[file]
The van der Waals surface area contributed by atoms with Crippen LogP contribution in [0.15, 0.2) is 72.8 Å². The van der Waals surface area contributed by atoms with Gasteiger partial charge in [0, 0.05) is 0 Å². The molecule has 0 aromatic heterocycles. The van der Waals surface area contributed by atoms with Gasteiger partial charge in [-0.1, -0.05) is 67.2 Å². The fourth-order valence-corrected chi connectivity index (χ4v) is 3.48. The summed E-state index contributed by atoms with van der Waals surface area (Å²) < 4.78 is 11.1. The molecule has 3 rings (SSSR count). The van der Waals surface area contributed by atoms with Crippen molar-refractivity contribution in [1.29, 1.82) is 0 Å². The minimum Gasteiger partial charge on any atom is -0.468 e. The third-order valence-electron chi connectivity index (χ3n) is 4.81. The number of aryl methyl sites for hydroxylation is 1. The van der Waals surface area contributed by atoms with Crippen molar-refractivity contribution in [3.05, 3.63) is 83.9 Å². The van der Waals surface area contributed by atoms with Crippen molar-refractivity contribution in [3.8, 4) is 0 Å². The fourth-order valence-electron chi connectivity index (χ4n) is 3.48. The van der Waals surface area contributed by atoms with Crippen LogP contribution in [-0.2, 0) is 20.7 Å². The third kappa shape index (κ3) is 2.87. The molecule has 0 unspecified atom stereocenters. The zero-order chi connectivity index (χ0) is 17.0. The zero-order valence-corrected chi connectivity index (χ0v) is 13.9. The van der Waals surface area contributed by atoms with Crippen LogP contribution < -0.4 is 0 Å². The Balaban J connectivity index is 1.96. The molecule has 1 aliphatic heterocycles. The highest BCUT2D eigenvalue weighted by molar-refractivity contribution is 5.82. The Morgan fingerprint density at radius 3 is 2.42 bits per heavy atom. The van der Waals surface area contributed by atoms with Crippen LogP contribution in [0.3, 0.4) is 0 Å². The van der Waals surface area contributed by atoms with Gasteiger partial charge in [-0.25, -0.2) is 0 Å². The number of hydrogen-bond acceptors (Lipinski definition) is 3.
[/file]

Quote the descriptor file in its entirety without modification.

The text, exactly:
The van der Waals surface area contributed by atoms with Crippen LogP contribution in [0.15, 0.2) is 72.8 Å². The van der Waals surface area contributed by atoms with Gasteiger partial charge in [0, 0.05) is 0 Å². The molecule has 0 aromatic heterocycles. The van der Waals surface area contributed by atoms with Gasteiger partial charge in [-0.1, -0.05) is 67.2 Å². The fourth-order valence-corrected chi connectivity index (χ4v) is 3.48. The summed E-state index contributed by atoms with van der Waals surface area (Å²) < 4.78 is 11.1. The molecule has 3 rings (SSSR count). The van der Waals surface area contributed by atoms with Crippen molar-refractivity contribution in [1.29, 1.82) is 0 Å². The minimum Gasteiger partial charge on any atom is -0.468 e. The third-order valence-electron chi connectivity index (χ3n) is 4.81. The number of aryl methyl sites for hydroxylation is 1. The van der Waals surface area contributed by atoms with Crippen molar-refractivity contribution in [3.05, 3.63) is 83.9 Å². The van der Waals surface area contributed by atoms with Crippen molar-refractivity contribution in [3.8, 4) is 0 Å². The fourth-order valence-electron chi connectivity index (χ4n) is 3.48. The van der Waals surface area contributed by atoms with Crippen LogP contribution in [-0.2, 0) is 20.7 Å². The third kappa shape index (κ3) is 2.87. The molecule has 0 unspecified atom stereocenters. The zero-order chi connectivity index (χ0) is 17.0. The zero-order valence-corrected chi connectivity index (χ0v) is 13.9. The van der Waals surface area contributed by atoms with Crippen LogP contribution < -0.4 is 0 Å². The Balaban J connectivity index is 1.96. The molecule has 1 aliphatic heterocycles. The highest BCUT2D eigenvalue weighted by molar-refractivity contribution is 5.82. The Morgan fingerprint density at radius 3 is 2.42 bits per heavy atom. The van der Waals surface area contributed by atoms with Crippen LogP contribution in [0.3, 0.4) is 0 Å². The van der Waals surface area contributed by atoms with Gasteiger partial charge in [-0.25, -0.2) is 0 Å². The number of hydrogen-bond acceptors (Lipinski definition) is 3.